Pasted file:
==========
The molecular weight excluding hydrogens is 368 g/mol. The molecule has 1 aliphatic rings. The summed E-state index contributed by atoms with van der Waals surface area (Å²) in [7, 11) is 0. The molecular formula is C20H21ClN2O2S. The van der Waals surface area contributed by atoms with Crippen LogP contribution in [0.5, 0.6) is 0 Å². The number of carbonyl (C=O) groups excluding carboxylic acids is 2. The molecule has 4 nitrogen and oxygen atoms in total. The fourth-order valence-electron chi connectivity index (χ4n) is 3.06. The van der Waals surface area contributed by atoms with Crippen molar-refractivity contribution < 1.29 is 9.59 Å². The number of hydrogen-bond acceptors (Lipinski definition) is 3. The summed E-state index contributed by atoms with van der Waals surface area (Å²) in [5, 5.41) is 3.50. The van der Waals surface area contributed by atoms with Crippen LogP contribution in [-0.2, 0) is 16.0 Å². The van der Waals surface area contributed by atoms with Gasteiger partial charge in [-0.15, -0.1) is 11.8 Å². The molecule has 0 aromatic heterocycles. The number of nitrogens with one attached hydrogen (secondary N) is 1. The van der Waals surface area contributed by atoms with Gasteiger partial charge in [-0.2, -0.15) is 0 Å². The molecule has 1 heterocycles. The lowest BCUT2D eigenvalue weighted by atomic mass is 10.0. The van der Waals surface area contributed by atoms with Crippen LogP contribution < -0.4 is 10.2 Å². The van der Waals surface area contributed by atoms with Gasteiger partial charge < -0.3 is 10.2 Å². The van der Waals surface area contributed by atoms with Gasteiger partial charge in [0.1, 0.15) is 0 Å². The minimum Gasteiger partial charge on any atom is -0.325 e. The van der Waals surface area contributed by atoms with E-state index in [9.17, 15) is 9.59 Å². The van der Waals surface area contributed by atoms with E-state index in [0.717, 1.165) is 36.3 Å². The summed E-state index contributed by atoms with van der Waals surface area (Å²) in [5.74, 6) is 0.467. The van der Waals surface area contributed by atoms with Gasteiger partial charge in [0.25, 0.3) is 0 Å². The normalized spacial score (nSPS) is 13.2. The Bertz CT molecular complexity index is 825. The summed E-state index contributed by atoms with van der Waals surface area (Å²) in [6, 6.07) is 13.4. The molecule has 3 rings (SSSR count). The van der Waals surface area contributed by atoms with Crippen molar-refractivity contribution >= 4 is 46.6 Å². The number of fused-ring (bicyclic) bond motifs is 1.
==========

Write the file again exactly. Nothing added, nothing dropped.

The molecular weight excluding hydrogens is 368 g/mol. The molecule has 1 aliphatic rings. The summed E-state index contributed by atoms with van der Waals surface area (Å²) in [7, 11) is 0. The molecular formula is C20H21ClN2O2S. The van der Waals surface area contributed by atoms with Crippen LogP contribution in [0.5, 0.6) is 0 Å². The number of carbonyl (C=O) groups excluding carboxylic acids is 2. The molecule has 4 nitrogen and oxygen atoms in total. The fourth-order valence-electron chi connectivity index (χ4n) is 3.06. The van der Waals surface area contributed by atoms with Crippen molar-refractivity contribution < 1.29 is 9.59 Å². The number of hydrogen-bond acceptors (Lipinski definition) is 3. The summed E-state index contributed by atoms with van der Waals surface area (Å²) in [5, 5.41) is 3.50. The van der Waals surface area contributed by atoms with Crippen LogP contribution in [-0.2, 0) is 16.0 Å². The van der Waals surface area contributed by atoms with Gasteiger partial charge in [-0.15, -0.1) is 11.8 Å². The molecule has 0 aromatic heterocycles. The number of nitrogens with one attached hydrogen (secondary N) is 1. The van der Waals surface area contributed by atoms with Gasteiger partial charge in [-0.2, -0.15) is 0 Å². The molecule has 1 heterocycles. The lowest BCUT2D eigenvalue weighted by atomic mass is 10.0. The van der Waals surface area contributed by atoms with Crippen LogP contribution < -0.4 is 10.2 Å². The van der Waals surface area contributed by atoms with Gasteiger partial charge < -0.3 is 10.2 Å². The van der Waals surface area contributed by atoms with Gasteiger partial charge in [0.1, 0.15) is 0 Å². The minimum Gasteiger partial charge on any atom is -0.325 e. The van der Waals surface area contributed by atoms with E-state index in [9.17, 15) is 9.59 Å². The van der Waals surface area contributed by atoms with E-state index in [0.717, 1.165) is 36.3 Å². The summed E-state index contributed by atoms with van der Waals surface area (Å²) in [5.74, 6) is 0.467. The van der Waals surface area contributed by atoms with Gasteiger partial charge in [0.25, 0.3) is 0 Å². The normalized spacial score (nSPS) is 13.2. The Bertz CT molecular complexity index is 825. The summed E-state index contributed by atoms with van der Waals surface area (Å²) in [6, 6.07) is 13.4. The molecule has 3 rings (SSSR count). The van der Waals surface area contributed by atoms with Crippen molar-refractivity contribution >= 4 is 46.6 Å². The number of fused-ring (bicyclic) bond motifs is 1.